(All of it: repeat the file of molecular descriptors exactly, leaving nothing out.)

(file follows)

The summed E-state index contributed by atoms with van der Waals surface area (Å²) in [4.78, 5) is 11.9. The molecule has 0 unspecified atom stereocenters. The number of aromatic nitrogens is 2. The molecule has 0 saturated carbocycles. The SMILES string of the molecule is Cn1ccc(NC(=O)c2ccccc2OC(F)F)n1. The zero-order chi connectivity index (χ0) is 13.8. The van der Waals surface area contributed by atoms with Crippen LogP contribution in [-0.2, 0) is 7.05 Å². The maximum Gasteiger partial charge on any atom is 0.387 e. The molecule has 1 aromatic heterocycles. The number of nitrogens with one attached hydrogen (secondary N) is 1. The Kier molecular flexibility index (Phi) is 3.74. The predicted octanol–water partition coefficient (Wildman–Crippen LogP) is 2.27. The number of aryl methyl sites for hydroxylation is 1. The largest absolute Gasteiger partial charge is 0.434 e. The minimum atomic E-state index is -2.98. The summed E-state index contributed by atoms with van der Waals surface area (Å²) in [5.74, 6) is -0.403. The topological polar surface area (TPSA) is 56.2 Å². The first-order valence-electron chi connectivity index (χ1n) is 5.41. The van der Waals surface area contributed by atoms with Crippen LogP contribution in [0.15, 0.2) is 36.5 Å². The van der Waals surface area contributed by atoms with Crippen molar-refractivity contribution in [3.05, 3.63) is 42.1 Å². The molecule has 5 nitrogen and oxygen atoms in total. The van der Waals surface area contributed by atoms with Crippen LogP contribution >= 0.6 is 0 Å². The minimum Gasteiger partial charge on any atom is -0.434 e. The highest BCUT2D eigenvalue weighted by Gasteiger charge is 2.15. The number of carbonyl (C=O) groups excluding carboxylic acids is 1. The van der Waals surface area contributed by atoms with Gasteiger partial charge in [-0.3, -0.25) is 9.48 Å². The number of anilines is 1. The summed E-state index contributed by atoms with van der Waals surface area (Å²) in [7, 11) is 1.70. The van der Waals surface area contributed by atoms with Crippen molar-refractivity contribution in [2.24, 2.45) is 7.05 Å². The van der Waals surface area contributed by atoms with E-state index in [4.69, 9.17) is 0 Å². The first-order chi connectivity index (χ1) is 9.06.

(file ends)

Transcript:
The summed E-state index contributed by atoms with van der Waals surface area (Å²) in [4.78, 5) is 11.9. The molecule has 0 unspecified atom stereocenters. The number of aromatic nitrogens is 2. The molecule has 0 saturated carbocycles. The SMILES string of the molecule is Cn1ccc(NC(=O)c2ccccc2OC(F)F)n1. The zero-order chi connectivity index (χ0) is 13.8. The van der Waals surface area contributed by atoms with Crippen LogP contribution in [-0.2, 0) is 7.05 Å². The maximum Gasteiger partial charge on any atom is 0.387 e. The molecule has 1 aromatic heterocycles. The number of nitrogens with one attached hydrogen (secondary N) is 1. The Kier molecular flexibility index (Phi) is 3.74. The predicted octanol–water partition coefficient (Wildman–Crippen LogP) is 2.27. The number of aryl methyl sites for hydroxylation is 1. The largest absolute Gasteiger partial charge is 0.434 e. The minimum atomic E-state index is -2.98. The summed E-state index contributed by atoms with van der Waals surface area (Å²) in [5.74, 6) is -0.403. The topological polar surface area (TPSA) is 56.2 Å². The first-order valence-electron chi connectivity index (χ1n) is 5.41. The van der Waals surface area contributed by atoms with Crippen LogP contribution in [0.15, 0.2) is 36.5 Å². The van der Waals surface area contributed by atoms with Crippen molar-refractivity contribution in [3.05, 3.63) is 42.1 Å². The molecule has 5 nitrogen and oxygen atoms in total. The van der Waals surface area contributed by atoms with Crippen LogP contribution >= 0.6 is 0 Å². The minimum Gasteiger partial charge on any atom is -0.434 e. The highest BCUT2D eigenvalue weighted by Gasteiger charge is 2.15. The number of carbonyl (C=O) groups excluding carboxylic acids is 1. The van der Waals surface area contributed by atoms with Gasteiger partial charge in [-0.3, -0.25) is 9.48 Å². The number of anilines is 1. The summed E-state index contributed by atoms with van der Waals surface area (Å²) in [7, 11) is 1.70. The van der Waals surface area contributed by atoms with Crippen molar-refractivity contribution in [2.24, 2.45) is 7.05 Å². The van der Waals surface area contributed by atoms with E-state index in [4.69, 9.17) is 0 Å². The first-order chi connectivity index (χ1) is 9.06.